The Financial services industry, along with many other regulated industries, have been constantly inundated with regulatory rules and change since the near total meltdown of the financial services industry in 2009.This wave of regulatory change has often been used to justify the implementation of new enterprise risk management frameworks and software solutions. Despite the newest regulations, many firms still require a robust business case to support the purchase of an enterprise risk management solution leading to prospects and customers alike asking if we have any suggestions about what to include in a business case.

In a series of 4 posts, we will provide some key points when pitching to the CEO, CFO, CRO and CIO; building a business case for enterprise risk management software based on three principles:

  1. Knowing your audience
  2. Balancing risk and reward i.e. balance cost cutting against growth
  3. Tangible benefits backed-up by historical precedent or data

Top 3 Points when Pitching to the CEO

Our ERM solution will...

1.) Take the right risks to deliver growth

HSBC recently very publicly made the point that the focus on risk management and compliance was creating a cultural tension. They explained that people were becoming so risk adverse that decisions were not being made fast enough and opportunities were not being pursued because of the fear of the risk and compliance implications involved. As firms struggle to deliver growth and profitability in the face of some challenging regulatory headwinds, the need for clearly defined, measurable and an operationalised risk appetite is vital. A well-articulated, embedded risk appetite provides a boundary for risk-taking within the firm and provides the guidance a firm requires to understand where they are taking too much, the right amount or too little risk. Often firms overlook being underexposed to risk, but with the correct level of risk exposure this is exactly where opportunities for growth can be found.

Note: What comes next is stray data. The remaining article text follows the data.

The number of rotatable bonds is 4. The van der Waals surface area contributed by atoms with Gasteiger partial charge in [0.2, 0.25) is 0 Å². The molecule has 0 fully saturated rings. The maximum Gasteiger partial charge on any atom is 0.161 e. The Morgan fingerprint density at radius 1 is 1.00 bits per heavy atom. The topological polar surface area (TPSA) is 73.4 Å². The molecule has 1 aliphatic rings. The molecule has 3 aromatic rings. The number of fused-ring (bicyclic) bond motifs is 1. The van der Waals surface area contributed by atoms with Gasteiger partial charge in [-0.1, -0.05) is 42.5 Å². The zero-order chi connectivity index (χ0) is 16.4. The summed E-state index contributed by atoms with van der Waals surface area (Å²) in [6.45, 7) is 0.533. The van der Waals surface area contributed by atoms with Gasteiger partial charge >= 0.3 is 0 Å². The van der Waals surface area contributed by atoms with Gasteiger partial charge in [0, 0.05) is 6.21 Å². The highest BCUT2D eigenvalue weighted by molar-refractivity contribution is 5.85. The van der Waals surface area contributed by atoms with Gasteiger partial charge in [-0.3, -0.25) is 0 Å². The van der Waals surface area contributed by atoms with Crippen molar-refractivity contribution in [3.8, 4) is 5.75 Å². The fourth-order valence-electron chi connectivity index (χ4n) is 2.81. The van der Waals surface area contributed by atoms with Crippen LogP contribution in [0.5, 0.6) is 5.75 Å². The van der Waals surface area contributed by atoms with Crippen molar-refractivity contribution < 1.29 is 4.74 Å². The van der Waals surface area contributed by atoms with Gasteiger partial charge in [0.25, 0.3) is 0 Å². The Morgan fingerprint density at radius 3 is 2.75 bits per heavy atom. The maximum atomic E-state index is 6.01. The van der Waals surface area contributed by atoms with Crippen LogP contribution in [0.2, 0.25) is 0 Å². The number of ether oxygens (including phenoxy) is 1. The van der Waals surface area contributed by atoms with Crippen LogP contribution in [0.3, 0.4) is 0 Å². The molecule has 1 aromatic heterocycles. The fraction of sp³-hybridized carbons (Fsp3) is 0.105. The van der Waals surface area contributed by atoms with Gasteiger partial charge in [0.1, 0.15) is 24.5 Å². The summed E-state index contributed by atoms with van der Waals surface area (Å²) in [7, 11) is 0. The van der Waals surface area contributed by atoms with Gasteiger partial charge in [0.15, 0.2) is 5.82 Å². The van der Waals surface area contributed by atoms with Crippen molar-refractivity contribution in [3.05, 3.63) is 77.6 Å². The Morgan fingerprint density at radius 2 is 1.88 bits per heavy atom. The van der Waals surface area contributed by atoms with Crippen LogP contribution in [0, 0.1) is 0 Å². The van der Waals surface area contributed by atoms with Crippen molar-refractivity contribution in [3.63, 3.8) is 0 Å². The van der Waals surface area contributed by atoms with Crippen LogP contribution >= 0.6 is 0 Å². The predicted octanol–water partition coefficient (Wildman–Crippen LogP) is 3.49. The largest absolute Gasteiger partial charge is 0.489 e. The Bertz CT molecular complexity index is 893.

Use a simple KPI, such as Potential revenue growth as a percentage (of current revenue) to quantify the potential value of taking the right risks to deliver growth.

2.) Build and maintain the firm’s reputation

For any firm seeking to grow, but particularly a firm within Financial Services, building and maintaining a good reputation is critical. Often few people understand this value as well as the CEO. A McKinsey & Co study found that the knock-on effect of a risk event with an initial direct impact of more than USD1M, was typically 9 times the initial direct impact with the majority of the knock-on impact due to reputational damage. In your ERM business case take your operational losses for last year multiple this value 9 times, then compare it to the goodwill number your firm carries on its balance sheet and express it as a percentage. This percentage figure can be used as a proxy for the value of your reputation that you are putting at risk.

3.) Release regulatory capital to deploy for growth initiatives

All firms need capital to grow and all CEOs understand this key business fact, however many have relatively large amounts of capital allocated for regulatory risk purposes. In our experience, implementing a robust enterprise risk management approach which demonstrates value in the first year allows firms can get into a position of proactively engaging their regulators with a view to reducing their regulatory capital. Based on past experience, reductions of regulatory capital of between 5 – 15% is readily achievable.

Look out for our next post in which we will outline the 3 key points when pitching to the CFO.

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